By James A. Kidney Texas hosted the first primary election of 2018 on March 6, kicking off the race for the entire House of Representatives and one-third of the Senate. The contested Senate seats are mostly owned now by Democrats in pink or red states. Another big state, Illinois, holds its primary March 20. There is some electoral relief until May 8, when four states, including barometer states North Carolina and Ohio, hold their primaries. Thirteen states hold primaries in May with 17 more in June. Hello, Bob Mueller? Most prognosticators of the Mueller investigation believe there is still a long way to go before final indictments and a confidential report to the acting attorney general complete the actions of the special counsel. The predictions are based on known grand jury subpoenas and named cooperating witnesses. The Mueller team itself seems pretty much inoculated against the D.C. disease known as … Read more of this post . . .
By James A. Kidney Most of the mainstream media identifies the Republican Party as one in distress, torn between the capital C Conservatives embodied by Paul Ryan and Mitch McConnell, and the radical flamethrowers encouraged by Steve Bannon and the actions, if not always words, of Donald Trump. But I wish I was a Republican. I wish I could be unabashedly in favor of the rich while proclaiming I am looking out for the little guy. I wish I could speak crassly of my fellow citizens on occasion and let inner prejudices out for a stroll. I wish I didn’t worry so much about those same citizens as their economic condition deteriorates or look with anger on the very wealthy for whom enough is never enough. I wish I could be blind to the damages inflicted on this great nation as a democracy is converted to a corporatocracy with the … Read more of this post . . .
By James A. Kidney Five observations on the Donald Trump Jr. emails and meeting with the Russians: Don’t let Trump Derangement lead to bad law. Some journalists and political commentators — is there still a difference? — are pushing for some very bad law when they argue/analyze/conclude that Donald Trump Jr.’s agreement to receive negative information about Hillary Clinton from the Russians is unlawful. The main theory being proffered (there are many) is that the law prohibits contributions to U.S. political campaigns from foreign governments and that information, which sometimes has a price, is equivalent to a financial or services donation. Equating delivery of accurate, non-classified information with illegal financial contributions, or contributions of meals, transportation and the like, is a very dangerous pathway. Information, unlike air travel, catering, and advertising, for example, is very fluid and its source not always identifiable. Penalizing people for receipt of useful information which … Read more of this post . . .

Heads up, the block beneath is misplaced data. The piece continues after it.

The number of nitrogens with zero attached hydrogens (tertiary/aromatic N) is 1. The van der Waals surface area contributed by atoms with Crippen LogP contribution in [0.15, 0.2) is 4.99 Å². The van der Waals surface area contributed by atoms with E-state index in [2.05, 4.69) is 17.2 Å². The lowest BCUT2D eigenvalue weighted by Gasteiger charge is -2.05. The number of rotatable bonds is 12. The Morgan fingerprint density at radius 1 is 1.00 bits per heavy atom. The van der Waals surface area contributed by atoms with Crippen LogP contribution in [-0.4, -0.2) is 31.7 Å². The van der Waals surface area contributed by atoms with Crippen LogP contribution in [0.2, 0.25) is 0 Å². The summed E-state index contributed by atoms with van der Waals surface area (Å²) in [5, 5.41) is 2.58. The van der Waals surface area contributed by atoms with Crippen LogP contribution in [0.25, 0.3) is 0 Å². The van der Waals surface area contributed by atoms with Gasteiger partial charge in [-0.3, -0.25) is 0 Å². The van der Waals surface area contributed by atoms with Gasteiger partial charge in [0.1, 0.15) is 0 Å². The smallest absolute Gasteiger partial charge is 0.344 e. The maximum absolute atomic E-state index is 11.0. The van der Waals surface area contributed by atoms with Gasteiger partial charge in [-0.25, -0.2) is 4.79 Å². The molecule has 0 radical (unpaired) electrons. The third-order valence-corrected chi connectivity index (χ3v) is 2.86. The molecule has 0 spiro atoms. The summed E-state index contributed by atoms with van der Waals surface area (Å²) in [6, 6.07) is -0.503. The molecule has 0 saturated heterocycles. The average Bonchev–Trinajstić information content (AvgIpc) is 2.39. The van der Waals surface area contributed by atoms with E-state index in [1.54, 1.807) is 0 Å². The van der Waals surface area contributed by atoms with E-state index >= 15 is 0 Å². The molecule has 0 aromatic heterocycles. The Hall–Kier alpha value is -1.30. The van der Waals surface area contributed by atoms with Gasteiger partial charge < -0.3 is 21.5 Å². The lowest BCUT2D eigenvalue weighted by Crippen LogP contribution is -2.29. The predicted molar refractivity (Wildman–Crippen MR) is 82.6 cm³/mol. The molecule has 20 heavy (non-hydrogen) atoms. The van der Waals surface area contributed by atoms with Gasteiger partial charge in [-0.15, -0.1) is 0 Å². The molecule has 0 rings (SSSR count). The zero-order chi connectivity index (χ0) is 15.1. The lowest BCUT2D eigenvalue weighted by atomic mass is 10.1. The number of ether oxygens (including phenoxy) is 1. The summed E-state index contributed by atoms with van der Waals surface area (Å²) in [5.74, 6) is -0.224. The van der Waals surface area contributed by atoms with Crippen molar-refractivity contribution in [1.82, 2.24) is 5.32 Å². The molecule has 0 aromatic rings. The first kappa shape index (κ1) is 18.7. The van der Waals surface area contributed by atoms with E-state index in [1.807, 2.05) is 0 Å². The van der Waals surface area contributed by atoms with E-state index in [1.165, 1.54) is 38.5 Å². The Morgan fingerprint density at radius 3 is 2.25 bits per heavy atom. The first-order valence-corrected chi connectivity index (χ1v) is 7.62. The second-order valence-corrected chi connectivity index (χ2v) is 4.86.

By James A. Kidney The worst thing that can happen to an entertainer like Donald Trump happened last week when he tweeted the visual of his faux physical attack on CNN. Trump jumped the shark. He is not only a boor, which we have known for years, but his antics are old and tired. Of course, he is still news. He is still a huge, perhaps existential, threat to our Constitution and even our world. But his personality, upon which he relies for his dwindling popularity, has moved from entertaining or curious to “what else is new?” If you are unfamiliar with the term “jump the shark,” it means that a tv series has outlived its entertainment value. It originates from a really boring, extended shot of the Fonz in the 1970s show “Happy Days” water skiing over a shark. That was viewed by critics as a sign the show … Read more of this post . . .
By James A. Kidney “Govern” is a six letter word, but it is treated as a four letter word in Washington, D.C. A strong case can be made that there has been no governance on domestic issues since Newt Gingrich promoted the “contract with America” back in 1994, turning up the flames on political partisanship. It is certainly the case that neither party has done much to govern the nation domestically since Bill Clinton’s impeachment trial later in the ’90s. (Adding pharmaceutical benefits to Medicare and passing Obamacare, both of which had serious defects, are the two major exceptions.) Neither Democrats nor Republicans are interested in governing. Only in getting elected. Then the focus is on the next election. Republicans have proven this point for their party. They were in control of Congress beginning in January 2011. They criticized everything President Obama did or tried to do for six years, and … Read more of this post . . .
By James A. Kidney Presidential Rasputin Steve Bannon called for “deconstructing the administrative state” at a convention of those-who-used-to-be-known-as-Reagan-conservatives-but-are-now-just-Trump-nuts Thursday at the new MGM gambling palace in Maryland. “Deconstructing the administrative state” echoes Lenin after a couple bottles of vodka screaming in Red Square, or maybe just a long-haired 19-year-old outside the 1968 Democratic convention. It is both threatening and laughably cracked. The phrase probably is just a word pudding for the old Republican oligarch’s favorite book, A Treasury of Economic Nonsense, a political Kama Sutra coauthored during a fevered coupling of Ayn Rand and Milton Friedman. These are the erotic (to Republicans) positions that cause enthusiastic ejaculations by Paul Ryan – no taxes, no rules, no government, except to buy military equipment and to protect patents. Give Bannon credit for PR. “Deconstructing administrative excess” certainly is gentler sounding than “gutting the government.” Once you are accustomed to the … Read more of this post . . .